I) - remaining hidden in the wilderness 1260 days.
His African experiences suggested The African Colony (1903), A Lodge in the Wilderness (1906), and Prester John (1910).
Farther east no part of Asia has been brought under more careful investigation than the hydrography of the strange mountain wilderness that divides Tibet and Burma from China.
The generous elevation of David's character is seen most clearly in those parts of his life where an inferior nature would have been most at fault, - in his conduct towards Saul, in the blameless reputation of himself and his band of outlaws in the wilderness of Judah, in his repentance under the rebuke of Nathan and in his noble bearing on the revolt of Absalom.
Others were "Elijah in the Wilderness" (1879), "Elisha raising the Son of the Shunammite" (1881) and a design intended for the decoration of the dome of St Paul's Cathedral, "And the Sea gave up the Dead which were in it" (1892), now in the Tate Gallery, and the terrible "Rizpah" of 1893.
Once indeed we find him in the wilderness of Paran 1 (Sam.
4) is promised " from the wilderness and this Lebanon even unto the great river, the river Euphrates, all the land of the Hittites."
After a residence in the north as chaplain to Henry Hastings, earl of Huntingdon, President of the North, he was made vicar of St Giles's, Cripplegate, in 1588, and there delivered his striking sermons on the temptation in the wilderness and the Lord's prayer.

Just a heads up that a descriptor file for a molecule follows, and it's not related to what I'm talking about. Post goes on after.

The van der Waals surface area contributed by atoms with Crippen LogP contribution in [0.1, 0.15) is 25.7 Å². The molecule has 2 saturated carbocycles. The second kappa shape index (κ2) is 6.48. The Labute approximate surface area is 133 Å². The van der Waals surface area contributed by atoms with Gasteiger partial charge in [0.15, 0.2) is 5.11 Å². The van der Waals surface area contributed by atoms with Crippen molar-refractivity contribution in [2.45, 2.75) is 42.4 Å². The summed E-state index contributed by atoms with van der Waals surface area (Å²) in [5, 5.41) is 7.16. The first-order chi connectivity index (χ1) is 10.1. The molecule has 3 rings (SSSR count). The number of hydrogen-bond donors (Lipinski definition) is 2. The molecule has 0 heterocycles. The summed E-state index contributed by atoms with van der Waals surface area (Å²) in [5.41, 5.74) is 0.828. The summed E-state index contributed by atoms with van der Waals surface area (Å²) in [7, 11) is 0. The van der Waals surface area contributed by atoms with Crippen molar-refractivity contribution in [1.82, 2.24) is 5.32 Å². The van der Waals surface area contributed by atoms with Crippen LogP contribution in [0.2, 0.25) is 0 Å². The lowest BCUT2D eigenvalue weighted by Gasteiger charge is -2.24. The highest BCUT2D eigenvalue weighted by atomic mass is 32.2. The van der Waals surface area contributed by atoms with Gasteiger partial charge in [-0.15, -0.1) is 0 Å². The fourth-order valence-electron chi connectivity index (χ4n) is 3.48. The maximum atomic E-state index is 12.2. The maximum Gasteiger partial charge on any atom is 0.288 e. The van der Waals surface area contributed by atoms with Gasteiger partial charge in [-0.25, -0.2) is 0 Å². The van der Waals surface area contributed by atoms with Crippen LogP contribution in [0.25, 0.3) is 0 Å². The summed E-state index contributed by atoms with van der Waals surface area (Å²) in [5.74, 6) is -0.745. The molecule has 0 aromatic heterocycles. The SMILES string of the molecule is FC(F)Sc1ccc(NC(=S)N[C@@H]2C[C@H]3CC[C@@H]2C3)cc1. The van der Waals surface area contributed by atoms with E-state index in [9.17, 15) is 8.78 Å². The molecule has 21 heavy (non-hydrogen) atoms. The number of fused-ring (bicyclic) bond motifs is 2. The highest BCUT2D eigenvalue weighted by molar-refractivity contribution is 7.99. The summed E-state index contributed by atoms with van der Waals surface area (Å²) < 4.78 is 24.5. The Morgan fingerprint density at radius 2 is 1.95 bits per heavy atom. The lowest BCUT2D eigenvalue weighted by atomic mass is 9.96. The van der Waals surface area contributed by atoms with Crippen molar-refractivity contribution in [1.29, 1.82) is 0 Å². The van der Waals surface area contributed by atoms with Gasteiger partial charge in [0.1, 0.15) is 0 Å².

Similarly the story of the original selection of the Levites in the wilderness mentions an uncompromising massacre of idolaters.
15) some traditions of the wilderness must have represented Israel in a very favourable light; for the " canonical " view, see Ezekiel xvi., xx., xxiii.
Whether led by this Mattathias or not, certain Jews fled into the wilderness and found a leader in Judas Maccabaeus his reputed son, the first of the five Asmonean (Hasmonean) brethren.
The caravan trade with the East has almost entirely ceased, and the great trade routes from Damascus northwards to Aleppo and eastwards through the wilderness are quite abandoned.
The Passover was kept in the first month on the 14th day of the month at even in the wilderness of Sinai; but certain men, unclean by touching a dead body, asked what they should do; they were to keep it on the second month on the 14th day, eating it with unleavened bread and bitter herbs, leaving none of it until the morning, nor breaking a bone.
The surrounding country is a sterile and gloomy wilderness exposed to the cold and blighting blasts of the Sierra.
It begins with a psalm (xc.) ascribed in the title to Moses, and seemingly designed to express feelings appropriate to a situation analogous to that of the Israelites when, after the weary march through the wilderness, they stood on the borders of the promised land.
Beebe, Our Search for a Wilderness (1910); A.
Again, besides narrating the Temptation in the Wilderness and the Agony in the Garden, this evangelist gives a saying which implies that Jesus had undergone many temptations, or rather a life of temptation (xxii.
Of this south-westerly bend, bearing away from the Oxus, where the Hindu Kush overlooks the mountain wilderness of Badakshan to the west, the crest is intersected by many passes, of which the most important is the Dorah group (including the Minjan.